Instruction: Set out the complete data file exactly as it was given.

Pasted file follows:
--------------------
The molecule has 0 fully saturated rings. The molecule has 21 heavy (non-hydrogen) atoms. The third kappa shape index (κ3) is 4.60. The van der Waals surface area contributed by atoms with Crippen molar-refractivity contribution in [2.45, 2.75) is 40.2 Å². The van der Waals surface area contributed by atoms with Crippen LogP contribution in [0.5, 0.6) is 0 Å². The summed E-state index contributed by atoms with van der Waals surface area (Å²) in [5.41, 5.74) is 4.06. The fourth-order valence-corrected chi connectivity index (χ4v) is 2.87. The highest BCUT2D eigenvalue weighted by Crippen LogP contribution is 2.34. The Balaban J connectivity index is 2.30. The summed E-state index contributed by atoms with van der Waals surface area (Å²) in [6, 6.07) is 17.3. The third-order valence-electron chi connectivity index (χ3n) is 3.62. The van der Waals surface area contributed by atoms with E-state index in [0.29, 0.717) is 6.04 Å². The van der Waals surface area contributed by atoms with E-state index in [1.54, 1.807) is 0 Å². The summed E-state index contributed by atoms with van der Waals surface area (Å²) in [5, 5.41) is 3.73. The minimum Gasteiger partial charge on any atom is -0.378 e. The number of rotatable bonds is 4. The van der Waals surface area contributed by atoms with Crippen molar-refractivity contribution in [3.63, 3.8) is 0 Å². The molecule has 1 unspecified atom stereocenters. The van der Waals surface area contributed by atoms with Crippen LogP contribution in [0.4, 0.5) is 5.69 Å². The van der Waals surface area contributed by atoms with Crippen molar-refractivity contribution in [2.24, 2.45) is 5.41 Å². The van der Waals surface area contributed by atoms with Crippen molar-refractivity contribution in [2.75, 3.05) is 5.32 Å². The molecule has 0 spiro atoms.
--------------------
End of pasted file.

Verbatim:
The molecule has 0 fully saturated rings. The molecule has 21 heavy (non-hydrogen) atoms. The third kappa shape index (κ3) is 4.60. The van der Waals surface area contributed by atoms with Crippen molar-refractivity contribution in [2.45, 2.75) is 40.2 Å². The van der Waals surface area contributed by atoms with Crippen LogP contribution in [0.5, 0.6) is 0 Å². The summed E-state index contributed by atoms with van der Waals surface area (Å²) in [5.41, 5.74) is 4.06. The fourth-order valence-corrected chi connectivity index (χ4v) is 2.87. The highest BCUT2D eigenvalue weighted by Crippen LogP contribution is 2.34. The Balaban J connectivity index is 2.30. The summed E-state index contributed by atoms with van der Waals surface area (Å²) in [6, 6.07) is 17.3. The third-order valence-electron chi connectivity index (χ3n) is 3.62. The van der Waals surface area contributed by atoms with E-state index in [0.29, 0.717) is 6.04 Å². The van der Waals surface area contributed by atoms with E-state index in [1.54, 1.807) is 0 Å². The summed E-state index contributed by atoms with van der Waals surface area (Å²) in [5, 5.41) is 3.73. The minimum Gasteiger partial charge on any atom is -0.378 e. The number of rotatable bonds is 4. The van der Waals surface area contributed by atoms with Crippen molar-refractivity contribution in [3.63, 3.8) is 0 Å². The molecule has 1 unspecified atom stereocenters. The van der Waals surface area contributed by atoms with Crippen LogP contribution in [0.4, 0.5) is 5.69 Å². The van der Waals surface area contributed by atoms with Crippen molar-refractivity contribution in [2.24, 2.45) is 5.41 Å². The van der Waals surface area contributed by atoms with Crippen molar-refractivity contribution in [2.75, 3.05) is 5.32 Å². The molecule has 0 spiro atoms.